After breakfast, according to your flight time, you can have a visit to Halkidiki. That can be either a short-time visit to Afytos on Kassandra peninsula or a half-day tour of the Sithonia peninsula.

Option A:

According to mythology, Kassándra, the first peninsula of Halkidiki, was the site of the Clash of the Titans. Today, Kassándra is one of Greece’s most modern tourist resorts. Afitos is a picturesque traditional village with small squares, cobbled streets and traditional taverns and houses.

Option B:

Sithonia looks like a typical Greek island. It is surrounded by the Aegean Sea, to the east it borders the Gulf of Agion Oros (Mount Athos) and to the west the Gulf of Kassandra. In the southern part of Sithonia is Mount Itamos (753 meters high) which is completely covered with pine trees, while the beautiful sandy beaches are one of its striking points. We will make all the tour of Sithonia and stop in two of the most famous sea-side resorts, Sarti and Neos Marmaras.
Transfer to airport and return home.

End of Tour



per person

…Forget the Greek islands and head to the cosmopolitan north instead…

Forget the Greek islands, head north instead…

Greece’s vast north is unmatched for geographical, cultural and even culinary diversity. Here, great stretches of mountains, lakes, forest and coastline remain to be discovered. It’s terrain stretching from the azure Ionian Sea across the rugged Epiros mountains to the Thracian plain and the Turkish border. Northern Greece offers something for everyone, from culture and urban sophistication to swimming, hiking and birdwatching.

The tangible reminders of a history both triumphant and traumatic remain scattered throughout northern Greece. Although the region has only been part of Greece since the Balkan Wars in 1912–13 , it’s hardly a young territory. Macedonians, Illyrians, Thracians and Romans all ruled in ancient times. While the Byzantines, Slavs and Turks later held sway for lengthy periods. Myriad monuments, fortresses, churches and mosques attest to their diverse influences.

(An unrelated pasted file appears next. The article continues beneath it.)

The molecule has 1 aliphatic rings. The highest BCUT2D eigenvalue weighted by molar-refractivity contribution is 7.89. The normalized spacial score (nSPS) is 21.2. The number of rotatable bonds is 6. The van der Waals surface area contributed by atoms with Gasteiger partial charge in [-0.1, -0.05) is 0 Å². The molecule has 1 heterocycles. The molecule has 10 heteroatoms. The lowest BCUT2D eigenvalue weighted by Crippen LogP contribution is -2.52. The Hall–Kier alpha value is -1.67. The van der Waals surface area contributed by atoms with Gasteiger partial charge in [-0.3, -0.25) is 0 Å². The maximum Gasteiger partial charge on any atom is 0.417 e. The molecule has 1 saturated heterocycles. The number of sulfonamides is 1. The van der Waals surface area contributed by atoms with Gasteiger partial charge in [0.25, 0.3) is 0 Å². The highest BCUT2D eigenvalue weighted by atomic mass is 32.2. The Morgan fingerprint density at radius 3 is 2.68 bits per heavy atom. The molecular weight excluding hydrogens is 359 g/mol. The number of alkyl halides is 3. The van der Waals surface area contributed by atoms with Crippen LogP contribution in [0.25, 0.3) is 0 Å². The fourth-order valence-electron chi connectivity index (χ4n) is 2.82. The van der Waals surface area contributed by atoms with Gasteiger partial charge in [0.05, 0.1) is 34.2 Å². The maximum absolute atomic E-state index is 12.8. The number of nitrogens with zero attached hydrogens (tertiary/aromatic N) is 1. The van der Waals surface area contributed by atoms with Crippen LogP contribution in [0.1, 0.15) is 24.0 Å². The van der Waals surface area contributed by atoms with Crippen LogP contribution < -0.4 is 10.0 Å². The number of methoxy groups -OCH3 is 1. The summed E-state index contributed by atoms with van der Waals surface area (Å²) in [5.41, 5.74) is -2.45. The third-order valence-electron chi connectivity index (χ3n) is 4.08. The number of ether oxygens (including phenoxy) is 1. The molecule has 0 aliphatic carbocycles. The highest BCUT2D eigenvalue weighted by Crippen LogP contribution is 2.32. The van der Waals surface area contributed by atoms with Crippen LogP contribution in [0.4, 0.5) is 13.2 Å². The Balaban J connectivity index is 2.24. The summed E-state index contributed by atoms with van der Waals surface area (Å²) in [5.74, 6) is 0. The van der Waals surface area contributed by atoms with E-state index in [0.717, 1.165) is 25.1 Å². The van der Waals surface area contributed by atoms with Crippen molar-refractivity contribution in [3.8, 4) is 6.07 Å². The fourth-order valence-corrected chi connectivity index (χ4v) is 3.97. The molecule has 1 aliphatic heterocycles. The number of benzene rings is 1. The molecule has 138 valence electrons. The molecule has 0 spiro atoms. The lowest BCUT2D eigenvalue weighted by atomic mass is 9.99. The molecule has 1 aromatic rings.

Today, with the grand Egnatia Odos spanning the region completed, northern Greece is getting easier – and quicker – to navigate. It’s also becoming a pretty happening place. Thessaloniki, Greece’s second city, offers outstanding eateries, nightlife and culture. While the university town of Ioannina is a lively spot close to the magnificent Pindos Mountains. Northern Greece also boasts great beaches, both for those looking for summer nightlife and for others in search of more secluded spots.



Kavala, is amphitheatrically built on the slopes of Mt. Symvolo forming one of the most picturesque cities in Greece. The city’s breeze sweeps through its historic buildings, which perfectly reflect the city’s modern character.

Kavala boasts a unique character reflecting its recent past. Neoclassical mansions and big tobacco warehouses evoke the memory of a distant past when a wealthy bourgeoisie was dominating the city. In the “Mecca of tobacco” as Kavala was named in the past, thousands of tobacco workers, male and female, earned their living. Their faces will remain alive for all eternity thanks to the black and white photos adorning the walls of the city’s Tobacco Museum. At the cobblestoned, lined with palm trees port, stand one next to another modern buildings and fish tavernas, while fish boats cast their reflection on azure waters.